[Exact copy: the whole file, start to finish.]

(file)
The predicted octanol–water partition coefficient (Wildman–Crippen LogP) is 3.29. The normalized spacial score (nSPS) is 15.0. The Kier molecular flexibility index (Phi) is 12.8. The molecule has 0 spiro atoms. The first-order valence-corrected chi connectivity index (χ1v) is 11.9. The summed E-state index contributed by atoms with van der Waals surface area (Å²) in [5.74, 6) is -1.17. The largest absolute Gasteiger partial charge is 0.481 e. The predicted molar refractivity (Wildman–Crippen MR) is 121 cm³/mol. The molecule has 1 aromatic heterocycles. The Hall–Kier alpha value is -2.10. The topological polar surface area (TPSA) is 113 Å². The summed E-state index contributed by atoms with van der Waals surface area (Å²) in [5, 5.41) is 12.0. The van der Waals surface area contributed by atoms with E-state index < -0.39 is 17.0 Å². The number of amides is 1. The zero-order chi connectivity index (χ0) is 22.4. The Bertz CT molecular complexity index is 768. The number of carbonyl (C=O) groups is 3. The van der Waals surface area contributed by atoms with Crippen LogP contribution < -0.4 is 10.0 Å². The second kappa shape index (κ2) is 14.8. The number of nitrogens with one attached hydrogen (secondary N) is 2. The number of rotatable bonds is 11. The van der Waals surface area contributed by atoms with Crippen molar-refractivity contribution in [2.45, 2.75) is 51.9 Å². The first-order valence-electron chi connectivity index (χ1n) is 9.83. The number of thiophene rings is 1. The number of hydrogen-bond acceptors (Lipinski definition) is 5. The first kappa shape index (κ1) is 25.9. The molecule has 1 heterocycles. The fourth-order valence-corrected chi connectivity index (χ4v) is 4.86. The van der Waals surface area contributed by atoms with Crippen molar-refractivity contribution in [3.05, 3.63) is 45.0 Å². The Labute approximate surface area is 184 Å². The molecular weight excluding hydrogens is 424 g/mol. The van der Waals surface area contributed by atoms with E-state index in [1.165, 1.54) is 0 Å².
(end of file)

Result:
The predicted octanol–water partition coefficient (Wildman–Crippen LogP) is 3.29. The normalized spacial score (nSPS) is 15.0. The Kier molecular flexibility index (Phi) is 12.8. The molecule has 0 spiro atoms. The first-order valence-corrected chi connectivity index (χ1v) is 11.9. The summed E-state index contributed by atoms with van der Waals surface area (Å²) in [5.74, 6) is -1.17. The largest absolute Gasteiger partial charge is 0.481 e. The predicted molar refractivity (Wildman–Crippen MR) is 121 cm³/mol. The molecule has 1 aromatic heterocycles. The Hall–Kier alpha value is -2.10. The topological polar surface area (TPSA) is 113 Å². The summed E-state index contributed by atoms with van der Waals surface area (Å²) in [5, 5.41) is 12.0. The van der Waals surface area contributed by atoms with E-state index < -0.39 is 17.0 Å². The number of amides is 1. The zero-order chi connectivity index (χ0) is 22.4. The Bertz CT molecular complexity index is 768. The number of carbonyl (C=O) groups is 3. The van der Waals surface area contributed by atoms with Crippen LogP contribution < -0.4 is 10.0 Å². The second kappa shape index (κ2) is 14.8. The number of nitrogens with one attached hydrogen (secondary N) is 2. The number of rotatable bonds is 11. The van der Waals surface area contributed by atoms with Crippen molar-refractivity contribution in [2.45, 2.75) is 51.9 Å². The first-order valence-electron chi connectivity index (χ1n) is 9.83. The number of thiophene rings is 1. The number of hydrogen-bond acceptors (Lipinski definition) is 5. The first kappa shape index (κ1) is 25.9. The molecule has 1 heterocycles. The fourth-order valence-corrected chi connectivity index (χ4v) is 4.86. The van der Waals surface area contributed by atoms with Crippen molar-refractivity contribution in [3.05, 3.63) is 45.0 Å². The Labute approximate surface area is 184 Å². The molecular weight excluding hydrogens is 424 g/mol. The van der Waals surface area contributed by atoms with E-state index in [1.165, 1.54) is 0 Å².